Jesus Does Want You to be Rich

I think there’s a real problem with the way that we often respond to the “health and wealth” version of the gospel.  We hear people teaching that being a Christian will make you wealthy, that God wants you to be rich, “name it and claim it” kind of teachings, and we know it’s wrong, and our response is, “Jesus didn’t die to make you rich.  Jesus died to keep you out of hell.”  Here’s a good example.   (Reposted from here.)

Now I agree with most of what Dylan Justus has to say there.  But it needs correction, for a couple of reasons.  The fact is, Jesus absolutely did die, among other reasons, to make us rich, in material wealth.  When we respond to the false teaching of the prosperity gospel, it is really easy for them to come back with a whole bunch of Bible verses that seem to support their point:

Psalm 112:1 Praise the LORD! Blessed is the man who fears the LORD, Who delights greatly in His commandments.
2 His descendants will be mighty on earth; The generation of the upright will be blessed.
3 Wealth and riches will be in his house, And his righteousness endures forever. (Psa 112:1-3 NKJ)

5 Strangers shall stand and feed your flocks, And the sons of the foreigner Shall be your plowmen and your vinedressers.
6 But you shall be named the priests of the LORD, They shall call you the servants of our God. You shall eat the riches of the Gentiles, And in their glory you shall boast.
7 Instead of your shame you shall have double honor, And instead of confusion they shall rejoice in their portion. Therefore in their land they shall possess double; Everlasting joy shall be theirs. (Isa 61:5-7 NKJ)

22 A good man leaves an inheritance to his children’s children, But the wealth of the sinner is stored up for the righteous. (Pro 13:22 NKJ)

NKJ Deuteronomy 28:1 “Now it shall come to pass, if you diligently obey the voice of the LORD your God, to observe carefully all His commandments which I command you today, that the LORD your God will set you high above all nations of the earth.
2 “And all these blessings shall come upon you and overtake you, because you obey the voice of the LORD your God:
3 “Blessed shall you be in the city, and blessed shall you be in the country.
4 “Blessed shall be the fruit of your body, the produce of your ground and the increase of your herds, the increase of your cattle and the offspring of your flocks. (Deu 28:1-4 NKJ)

There are many other similar passages.  There are various interpretive issues in many of them, with regards to timing and the like, but the point is, the Bible frequently speaks of God’s blessings in material terms.  I do not believe they can all be dismissed as figures of speech.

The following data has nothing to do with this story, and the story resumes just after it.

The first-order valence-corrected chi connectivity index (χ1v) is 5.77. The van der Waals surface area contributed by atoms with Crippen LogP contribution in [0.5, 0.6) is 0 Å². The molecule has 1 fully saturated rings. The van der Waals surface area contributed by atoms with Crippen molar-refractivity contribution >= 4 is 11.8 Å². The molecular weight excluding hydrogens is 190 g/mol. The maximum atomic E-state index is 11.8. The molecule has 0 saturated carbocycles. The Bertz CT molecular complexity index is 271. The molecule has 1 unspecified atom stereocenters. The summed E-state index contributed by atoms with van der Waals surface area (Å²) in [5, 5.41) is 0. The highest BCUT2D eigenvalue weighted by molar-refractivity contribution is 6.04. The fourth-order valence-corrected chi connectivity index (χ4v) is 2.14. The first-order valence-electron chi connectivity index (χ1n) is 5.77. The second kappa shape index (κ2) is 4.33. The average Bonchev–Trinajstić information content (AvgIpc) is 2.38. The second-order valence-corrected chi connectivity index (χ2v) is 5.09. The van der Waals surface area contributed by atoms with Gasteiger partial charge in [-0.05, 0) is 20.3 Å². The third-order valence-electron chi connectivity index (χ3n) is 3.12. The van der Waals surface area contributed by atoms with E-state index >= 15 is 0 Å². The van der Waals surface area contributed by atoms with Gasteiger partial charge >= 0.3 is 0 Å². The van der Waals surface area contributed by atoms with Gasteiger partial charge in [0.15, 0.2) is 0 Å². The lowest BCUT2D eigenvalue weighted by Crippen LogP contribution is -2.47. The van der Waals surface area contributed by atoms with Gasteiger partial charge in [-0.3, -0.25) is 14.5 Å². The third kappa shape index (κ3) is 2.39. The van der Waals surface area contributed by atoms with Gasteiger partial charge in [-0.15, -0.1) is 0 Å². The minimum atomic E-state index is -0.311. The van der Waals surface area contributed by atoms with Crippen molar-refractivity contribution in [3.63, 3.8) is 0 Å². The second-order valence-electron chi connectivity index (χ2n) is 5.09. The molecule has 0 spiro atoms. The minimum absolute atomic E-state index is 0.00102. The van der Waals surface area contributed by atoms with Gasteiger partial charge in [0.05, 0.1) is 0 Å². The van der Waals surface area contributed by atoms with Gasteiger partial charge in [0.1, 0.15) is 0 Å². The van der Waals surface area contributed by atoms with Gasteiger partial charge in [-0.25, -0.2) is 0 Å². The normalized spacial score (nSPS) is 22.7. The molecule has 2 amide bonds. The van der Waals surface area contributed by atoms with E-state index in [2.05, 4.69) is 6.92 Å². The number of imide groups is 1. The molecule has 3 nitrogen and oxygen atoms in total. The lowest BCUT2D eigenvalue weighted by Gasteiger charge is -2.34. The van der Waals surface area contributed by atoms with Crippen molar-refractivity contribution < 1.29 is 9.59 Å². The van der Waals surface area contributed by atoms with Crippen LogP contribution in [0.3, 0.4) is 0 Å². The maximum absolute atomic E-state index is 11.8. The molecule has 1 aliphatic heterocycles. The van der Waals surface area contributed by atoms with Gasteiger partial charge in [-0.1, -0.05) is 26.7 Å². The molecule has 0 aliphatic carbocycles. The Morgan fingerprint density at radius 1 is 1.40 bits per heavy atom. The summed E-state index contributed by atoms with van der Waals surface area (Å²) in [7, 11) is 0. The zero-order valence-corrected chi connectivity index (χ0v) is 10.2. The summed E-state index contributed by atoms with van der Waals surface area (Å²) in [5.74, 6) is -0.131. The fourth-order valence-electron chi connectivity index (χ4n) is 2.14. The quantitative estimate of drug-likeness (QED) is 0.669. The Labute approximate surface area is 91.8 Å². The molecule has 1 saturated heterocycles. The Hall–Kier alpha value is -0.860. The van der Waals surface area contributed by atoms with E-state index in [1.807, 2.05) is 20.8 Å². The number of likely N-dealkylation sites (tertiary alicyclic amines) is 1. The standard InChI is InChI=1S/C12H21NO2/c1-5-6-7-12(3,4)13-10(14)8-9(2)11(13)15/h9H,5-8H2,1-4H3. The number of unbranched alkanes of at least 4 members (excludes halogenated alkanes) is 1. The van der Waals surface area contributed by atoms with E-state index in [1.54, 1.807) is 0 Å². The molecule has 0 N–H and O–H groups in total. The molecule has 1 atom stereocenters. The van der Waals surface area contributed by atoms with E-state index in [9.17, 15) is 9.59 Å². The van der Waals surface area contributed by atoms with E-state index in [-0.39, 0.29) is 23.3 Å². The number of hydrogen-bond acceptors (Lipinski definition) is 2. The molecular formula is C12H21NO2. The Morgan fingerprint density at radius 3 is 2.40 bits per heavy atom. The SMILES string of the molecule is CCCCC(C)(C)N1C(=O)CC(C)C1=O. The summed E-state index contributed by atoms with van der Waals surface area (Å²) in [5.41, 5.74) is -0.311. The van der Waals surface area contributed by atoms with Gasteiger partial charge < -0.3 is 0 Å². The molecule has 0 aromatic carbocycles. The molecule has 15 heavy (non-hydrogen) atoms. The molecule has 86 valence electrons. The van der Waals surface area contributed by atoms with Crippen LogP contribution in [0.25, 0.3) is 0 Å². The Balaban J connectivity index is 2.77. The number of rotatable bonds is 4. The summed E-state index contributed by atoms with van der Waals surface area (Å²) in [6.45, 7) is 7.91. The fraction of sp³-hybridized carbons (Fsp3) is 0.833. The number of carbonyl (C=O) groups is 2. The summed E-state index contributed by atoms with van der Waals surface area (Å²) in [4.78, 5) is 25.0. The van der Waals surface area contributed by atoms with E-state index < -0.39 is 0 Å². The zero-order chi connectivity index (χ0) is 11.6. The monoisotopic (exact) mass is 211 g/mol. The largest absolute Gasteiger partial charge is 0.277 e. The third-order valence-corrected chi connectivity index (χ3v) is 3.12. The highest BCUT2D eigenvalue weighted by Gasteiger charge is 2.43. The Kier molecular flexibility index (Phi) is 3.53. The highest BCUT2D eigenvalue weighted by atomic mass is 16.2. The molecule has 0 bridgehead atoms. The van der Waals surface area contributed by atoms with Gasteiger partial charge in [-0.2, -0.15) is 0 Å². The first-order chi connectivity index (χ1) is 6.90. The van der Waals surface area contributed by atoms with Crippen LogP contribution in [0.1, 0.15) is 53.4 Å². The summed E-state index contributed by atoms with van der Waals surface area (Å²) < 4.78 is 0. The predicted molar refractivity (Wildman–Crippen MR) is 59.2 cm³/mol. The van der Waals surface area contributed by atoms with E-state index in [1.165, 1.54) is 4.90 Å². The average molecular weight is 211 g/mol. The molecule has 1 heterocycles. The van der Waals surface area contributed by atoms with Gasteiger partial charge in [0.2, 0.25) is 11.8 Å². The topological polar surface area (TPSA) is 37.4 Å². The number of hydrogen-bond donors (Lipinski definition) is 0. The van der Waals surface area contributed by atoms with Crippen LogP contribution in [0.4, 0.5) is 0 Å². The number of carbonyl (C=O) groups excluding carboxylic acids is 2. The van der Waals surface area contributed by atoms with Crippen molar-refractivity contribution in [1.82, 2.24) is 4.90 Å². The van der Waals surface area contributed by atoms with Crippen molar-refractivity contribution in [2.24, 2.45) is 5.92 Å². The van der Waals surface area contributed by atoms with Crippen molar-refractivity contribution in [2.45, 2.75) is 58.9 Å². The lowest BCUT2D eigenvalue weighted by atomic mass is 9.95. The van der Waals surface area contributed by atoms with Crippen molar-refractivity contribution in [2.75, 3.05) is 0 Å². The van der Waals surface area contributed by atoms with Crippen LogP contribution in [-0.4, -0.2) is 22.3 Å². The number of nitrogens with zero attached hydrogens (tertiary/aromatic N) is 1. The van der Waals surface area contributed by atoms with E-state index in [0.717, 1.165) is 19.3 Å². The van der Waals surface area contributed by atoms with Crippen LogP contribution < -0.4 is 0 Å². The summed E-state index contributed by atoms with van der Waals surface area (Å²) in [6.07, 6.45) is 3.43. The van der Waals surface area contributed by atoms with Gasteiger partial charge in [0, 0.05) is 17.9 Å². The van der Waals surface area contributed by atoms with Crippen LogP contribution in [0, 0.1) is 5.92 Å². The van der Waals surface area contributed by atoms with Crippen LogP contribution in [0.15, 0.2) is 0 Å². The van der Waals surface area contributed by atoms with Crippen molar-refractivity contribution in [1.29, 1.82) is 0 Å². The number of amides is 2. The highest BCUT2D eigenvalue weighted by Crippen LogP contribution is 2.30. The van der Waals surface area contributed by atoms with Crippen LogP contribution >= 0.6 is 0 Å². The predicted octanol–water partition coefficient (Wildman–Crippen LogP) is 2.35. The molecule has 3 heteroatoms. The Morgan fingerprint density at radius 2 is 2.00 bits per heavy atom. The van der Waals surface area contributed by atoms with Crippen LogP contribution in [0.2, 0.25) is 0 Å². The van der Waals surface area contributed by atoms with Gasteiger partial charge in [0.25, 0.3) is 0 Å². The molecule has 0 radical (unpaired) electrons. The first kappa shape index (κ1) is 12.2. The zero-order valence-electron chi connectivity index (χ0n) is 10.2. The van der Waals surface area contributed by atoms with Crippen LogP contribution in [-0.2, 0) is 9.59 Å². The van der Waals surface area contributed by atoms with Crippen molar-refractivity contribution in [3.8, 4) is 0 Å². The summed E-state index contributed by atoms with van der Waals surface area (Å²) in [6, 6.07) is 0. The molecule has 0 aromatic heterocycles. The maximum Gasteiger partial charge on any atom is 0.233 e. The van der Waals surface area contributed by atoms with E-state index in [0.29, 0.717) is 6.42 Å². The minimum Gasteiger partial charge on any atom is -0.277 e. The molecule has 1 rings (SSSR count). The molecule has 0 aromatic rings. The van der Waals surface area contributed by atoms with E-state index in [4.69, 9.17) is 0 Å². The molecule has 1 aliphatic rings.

We are material beings.  We were made to live in material abundance, and to enjoy the good creation that God gave us.  Poverty is the result of the curse of sin on the world.  So when the prosperity gospel preachers say that God wants us to be rich, they are exactly right.

The problem with the prosperity gospel, and this is what I think we really need to emphasize, is when we receive these blessings, and how we receive them.

When:  We are promised these riches in the eternal state, not now.  In the current sin-cursed world, wealth is no proof of virtue and poverty no proof of vice.

How:  We are promised these riches when we have suffered, when we have endured for a little while.  The way of glory is through the way of the cross.

So the prosperity gospel encourages greed by giving people the belief that they can control their own financial state by just believing, by just claiming wealth in the present.  That has the effect of turning their hearts away from the poor, since they can be rich too just by believing.  It encourages all kinds of self-reliant arrogant attitudes.  As often as it exists to bilk poor people out of their money with false hopes of material wealth, it functions to make materialistic upper middle class people feel good about their selfish acquisitive lives.

Perhaps the biggest problem with the prosperity gospel is how badly it downgrades the promises we have received.  We are going to a place where gold is so abundant they pave the roads with it, where the storehouses of heaven will be opened on us, where the fruit will grow twelve times a year, and they want us to be satisfied with a dollar-an-hour raise at work and a couple of points lower rate on the mortgage.

And they encourage a “now” orientation, a demand that God give His blessings immediately, i the present life.  All this has to be resisted.

But we need to do so in the right way, recognizing that material wealth is absolutely part of the package of blessings God has for us.  In the New Earth, God will give us tremendous material abundance, just as He gave Adam all the trees in the garden to eat.  He calls us to trust Him, to wait, to recognize that these things come from God’s hand and in His time.  So certainly, our focus in the here and now should not be on our wealth and prosperity.  This present age, this present life is a time when we walk by faith, not by sight, when we do not expect to see God’s blessings in their fullest.  We are in the wilderness, not in the land yet.  But saying that “Jesus doesn’t want you to be rich” or that Jesus didn’t die for our material abundance truncates the gospel, and fails to grasp the whole breadth of what Jesus has really done for us.  Jesus does want you to be rich, in every sense of the word.

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